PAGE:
• Traditional pile. I have had a traditional compost pile over the years, with some hard lessons learned to go with it. For starters it’s a bad thing to let it dry out too much, or the ants move right in. Something else I learned was snakes like to hang out on them when it’s hot. Ants I can handle. Snakes not so much.
Image by Ben Kerckx from Pixabay
  • Commercially designed composter for smaller yards. This one has a lid with a door (to add the materials in without disturbing the pile) and a door at the bottom for scooping out the finished compost. It’s a great concept, but don’t let the advertisements fool you into thinking you’ll have compost within a few weeks. Trust me; that doesn’t happen. It takes time, perseverance and a lot of patience.
Photo from Canva
  • Worm bin. Now this is something I haven’t tried yet, but it is on my list. When my kids were in grade school one of the teachers had worm bins in his classroom. He used them as an educational tool plus he was rewarded with vermicompost for the plants he also had in his classroom. While picking up my son from school one day the topic of the worm bins came up so Mr. H showed me what he used, how he added the bedding, and the best things to feed the worms. It was an educational visit for me as well.
Photo from Canva

Materials: Good and Bad

Now when it comes to composting, you can’t just throw anything and everything in it. Some items are a no-no, while others must be added in moderation.

First, we’ll go with the no-no’s:

  • Meat
  • Sugar
  • Oils
  • Dairy products

Next, we’ll talk about the rest:

  • Eggshells – these do best if they’re rinsed and crushed. It takes a lot longer for a large piece of eggshell to break down than a small one.
  • Citrusy pulp and peels – these are okay for a large pile or bin in moderation, but do not add them to your worm bin.
  • Vegetable/fruit scraps, leaves and stems – the smaller the pieces the quicker they’ll break down, and the quicker they break down the sooner you’ll have a healthy addition to your soil.
  • Grass clippings and pulled weeds – these are considered “green matter” which should not be dumped into the pile all at once. If too much green is put in it will become compact and the air will not circulate. You will most likely be left with a stinky, sludgy mess.
  • Straw, pine straw, fallen leaves and wood chips (just not from treated wood) – these are considered “brown matter” and aid in providing air circulation and balance. If you’re going to add green matter, be sure to add an equal amount of brown matter.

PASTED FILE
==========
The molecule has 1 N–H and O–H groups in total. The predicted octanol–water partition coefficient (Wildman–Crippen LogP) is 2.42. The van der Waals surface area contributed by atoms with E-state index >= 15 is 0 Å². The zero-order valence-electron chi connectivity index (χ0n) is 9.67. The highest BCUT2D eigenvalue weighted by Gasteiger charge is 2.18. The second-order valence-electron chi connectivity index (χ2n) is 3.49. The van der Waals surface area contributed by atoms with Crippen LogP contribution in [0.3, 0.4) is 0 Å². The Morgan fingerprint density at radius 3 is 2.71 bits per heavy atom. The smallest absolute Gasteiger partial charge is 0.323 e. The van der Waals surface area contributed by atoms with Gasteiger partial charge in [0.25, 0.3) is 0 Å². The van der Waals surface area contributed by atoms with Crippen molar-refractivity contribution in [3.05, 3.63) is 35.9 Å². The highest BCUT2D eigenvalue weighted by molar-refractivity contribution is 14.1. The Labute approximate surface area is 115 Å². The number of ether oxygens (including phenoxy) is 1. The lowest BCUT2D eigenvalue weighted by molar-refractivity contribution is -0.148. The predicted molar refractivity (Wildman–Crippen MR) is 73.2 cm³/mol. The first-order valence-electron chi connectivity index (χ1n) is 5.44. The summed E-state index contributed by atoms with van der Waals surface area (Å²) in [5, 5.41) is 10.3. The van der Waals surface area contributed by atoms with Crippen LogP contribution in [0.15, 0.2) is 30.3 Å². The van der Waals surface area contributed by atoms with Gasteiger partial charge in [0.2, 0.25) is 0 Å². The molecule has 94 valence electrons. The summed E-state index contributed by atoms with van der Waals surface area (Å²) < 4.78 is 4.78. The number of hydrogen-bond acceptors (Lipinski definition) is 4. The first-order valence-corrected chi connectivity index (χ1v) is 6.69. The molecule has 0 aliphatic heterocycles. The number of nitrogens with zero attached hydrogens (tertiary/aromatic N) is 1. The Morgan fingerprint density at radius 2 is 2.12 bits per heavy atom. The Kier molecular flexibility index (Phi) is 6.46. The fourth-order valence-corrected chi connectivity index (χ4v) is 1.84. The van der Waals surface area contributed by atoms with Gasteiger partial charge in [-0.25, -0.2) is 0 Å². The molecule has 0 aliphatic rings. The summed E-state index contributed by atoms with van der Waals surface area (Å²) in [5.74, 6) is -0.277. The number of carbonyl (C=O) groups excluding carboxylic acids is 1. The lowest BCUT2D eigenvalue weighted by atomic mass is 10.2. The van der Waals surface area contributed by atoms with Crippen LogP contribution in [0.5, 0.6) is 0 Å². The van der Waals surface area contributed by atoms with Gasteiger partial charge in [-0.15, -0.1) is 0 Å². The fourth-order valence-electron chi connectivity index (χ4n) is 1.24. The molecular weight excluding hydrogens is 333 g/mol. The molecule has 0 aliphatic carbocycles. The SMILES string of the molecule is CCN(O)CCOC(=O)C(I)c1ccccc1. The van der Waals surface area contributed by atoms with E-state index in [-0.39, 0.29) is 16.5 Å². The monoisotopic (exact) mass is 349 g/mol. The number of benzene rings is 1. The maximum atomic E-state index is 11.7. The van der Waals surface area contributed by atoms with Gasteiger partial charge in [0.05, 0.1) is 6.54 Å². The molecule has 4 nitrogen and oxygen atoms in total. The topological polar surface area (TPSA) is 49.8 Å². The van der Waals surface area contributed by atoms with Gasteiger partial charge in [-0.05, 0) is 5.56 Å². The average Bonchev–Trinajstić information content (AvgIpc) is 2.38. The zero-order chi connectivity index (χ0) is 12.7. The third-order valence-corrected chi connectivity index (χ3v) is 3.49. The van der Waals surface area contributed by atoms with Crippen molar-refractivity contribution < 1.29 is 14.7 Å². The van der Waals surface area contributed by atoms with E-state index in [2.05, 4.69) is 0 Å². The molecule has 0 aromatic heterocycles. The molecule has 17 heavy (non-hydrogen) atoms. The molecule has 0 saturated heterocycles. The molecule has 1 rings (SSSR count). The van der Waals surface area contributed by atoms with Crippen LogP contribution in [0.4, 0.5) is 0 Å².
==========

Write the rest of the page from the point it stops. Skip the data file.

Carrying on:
• Coffee grounds, shredded paper, natural fibers and small twigs and branches may also be added. Bear in mind the size so the contents break down at relatively the same speed.
  • Animal manure – chickens, rabbits, alpacas, sheep, goats, llamas, cows and horses all provide ideal manure for your compost pile. I do advise against adding too much at once, especially cow manure. Some manures are better left for the fields.

You’ll need to monitor the amount of moisture in your pile because you don’t want it so wet it’s soggy, nor do you want it so dry other creatures decide to make it their home. Introducing some earthworms into your pile will help you get a feel for how much moisture it needs. If the worms are at the top, it’s much too wet. If they’re non-existent it’s too dry. Finding worms several inches down is ideal.

It will take several weeks for a pile to break down and become a viable soil additive. To speed up the process you can turn the compost with a fork (if you have a traditional pile) or roll your container to mix the contents. The latter is ideal for small space gardening. (Watch for an article on how to make your own mini compost tumbler.)

Photo from Canva


It will take some trial and error to get your mix just right. Any problems can generally be fixed with the addition of water or brown/green matter. I have a pile out in my garden that I’m anxious to get into when spring gets here, provided I got the mix right. Winter can be a forgiving season when it comes to compost though, and I may just have the ideal mix when I dig into it.

If you’re a seasoned composter, which technique do you use the most? Post your reply in the comments section.